Down they come, to protect their bait, not noticing the other two-seaters that have withdrawn to a suitable position beneath the Staffel. Once the big formation is on its way down, the British two-seater dives and reverses the role of decoy. The Germans go after him, but put themselves where the British can chop down on them before they have an opportunity to win back a better position. And, in 1918, two sets of guns against one was bad medicine.

The “Greyhound” is really an adaptation of the S.E.5 or the Nieuport Night-hawk in two-seater form. It had an A.B.C. Dragonfly radial engine of 320 h.p. and could do 130 m.p.h. at 10,000 feet. It landed at 45 m.p.h. and climbed to 10,000 feet in 11 minutes.

Little is known of the L.V.G. except that it used the 230-h.p. Benz, and had unusually clean lines. It probably had a speed of about 118 m.p.h.

The Story of The Cover
Sky Birds, September 1934 by C.B. Mayshark
(Combat Maneuvers of War-Time Pilots: The Story Behind This Month’s Cover)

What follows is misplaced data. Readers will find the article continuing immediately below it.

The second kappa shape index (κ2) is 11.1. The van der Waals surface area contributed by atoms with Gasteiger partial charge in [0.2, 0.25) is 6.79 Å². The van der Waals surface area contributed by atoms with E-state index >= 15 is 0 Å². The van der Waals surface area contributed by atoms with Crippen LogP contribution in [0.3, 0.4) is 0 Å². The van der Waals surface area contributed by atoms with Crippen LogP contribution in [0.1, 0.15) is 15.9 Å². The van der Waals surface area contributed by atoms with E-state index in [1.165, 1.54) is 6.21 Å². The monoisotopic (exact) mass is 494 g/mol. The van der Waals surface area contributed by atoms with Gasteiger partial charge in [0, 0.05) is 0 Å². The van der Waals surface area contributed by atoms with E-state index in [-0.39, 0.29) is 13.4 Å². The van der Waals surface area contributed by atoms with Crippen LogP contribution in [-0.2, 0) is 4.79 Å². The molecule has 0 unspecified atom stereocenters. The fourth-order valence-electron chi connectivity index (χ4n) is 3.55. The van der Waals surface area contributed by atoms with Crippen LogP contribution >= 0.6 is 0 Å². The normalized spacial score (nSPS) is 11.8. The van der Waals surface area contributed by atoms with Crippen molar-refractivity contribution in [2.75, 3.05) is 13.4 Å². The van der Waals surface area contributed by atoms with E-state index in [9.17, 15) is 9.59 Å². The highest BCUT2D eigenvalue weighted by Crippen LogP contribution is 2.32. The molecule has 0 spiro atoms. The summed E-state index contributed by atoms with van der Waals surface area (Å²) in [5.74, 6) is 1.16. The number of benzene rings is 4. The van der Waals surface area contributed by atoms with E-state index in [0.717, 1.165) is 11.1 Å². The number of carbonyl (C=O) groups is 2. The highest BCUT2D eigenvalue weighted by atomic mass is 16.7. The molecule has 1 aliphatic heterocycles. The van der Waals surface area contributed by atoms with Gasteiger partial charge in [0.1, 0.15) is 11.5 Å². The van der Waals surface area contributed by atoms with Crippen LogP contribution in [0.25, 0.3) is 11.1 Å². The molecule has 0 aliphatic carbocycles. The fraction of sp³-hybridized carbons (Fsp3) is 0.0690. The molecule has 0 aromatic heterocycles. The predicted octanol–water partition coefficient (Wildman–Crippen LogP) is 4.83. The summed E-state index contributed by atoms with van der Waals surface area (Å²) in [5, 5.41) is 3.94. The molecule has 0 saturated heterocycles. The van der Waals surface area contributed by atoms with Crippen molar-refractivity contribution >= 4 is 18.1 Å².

“How The Aces Went West: Major Raoul Lufbery” by C.B. Mayshark

Link - Posted by David on May 9, 2018 @ 6:00 am in

THIS May we’re celebrating the genius that is C.B. Mayshark! Along with his cover duties for Sky Birds and Flying Aces in the mid-thirties, Mayshark also contributed some interior illustrations including a series he started in the April issue of Sky Birds that would run until the final issue that December—How The Aces Went West! It was an informative feature that spotlighted how famous Aces died. For the June 1935 issue of Sky Birds, Mayshark gives us “How The Aces Went West: Major Raoul Lufbery!”

How The Aces Went West
“How The Aces Went West: Major Raoul Lufbery

by C.B. Mayshark (Sky Birds, June 1935)

“Sky Birds, August 1934″ by C.B. Mayshark

Link - Posted by David on May 7, 2018 @ 6:00 am in

THIS May we’re celebrating the genius that is C.B. Mayshark! Mayshark took over the covers duties for Sky Birds with the July 1934 and would paint all the remaining covers until it’s last issue in December 1935. At the start of his run, Sky Birds started featuring a different combat maneuver of the war-time pilots. The lower corner presenting a play-by-play of that month’s maneuver with the remainder of the cover illustrating it. For August 1934 issue Mayshark gives us “Triplane Trickery!”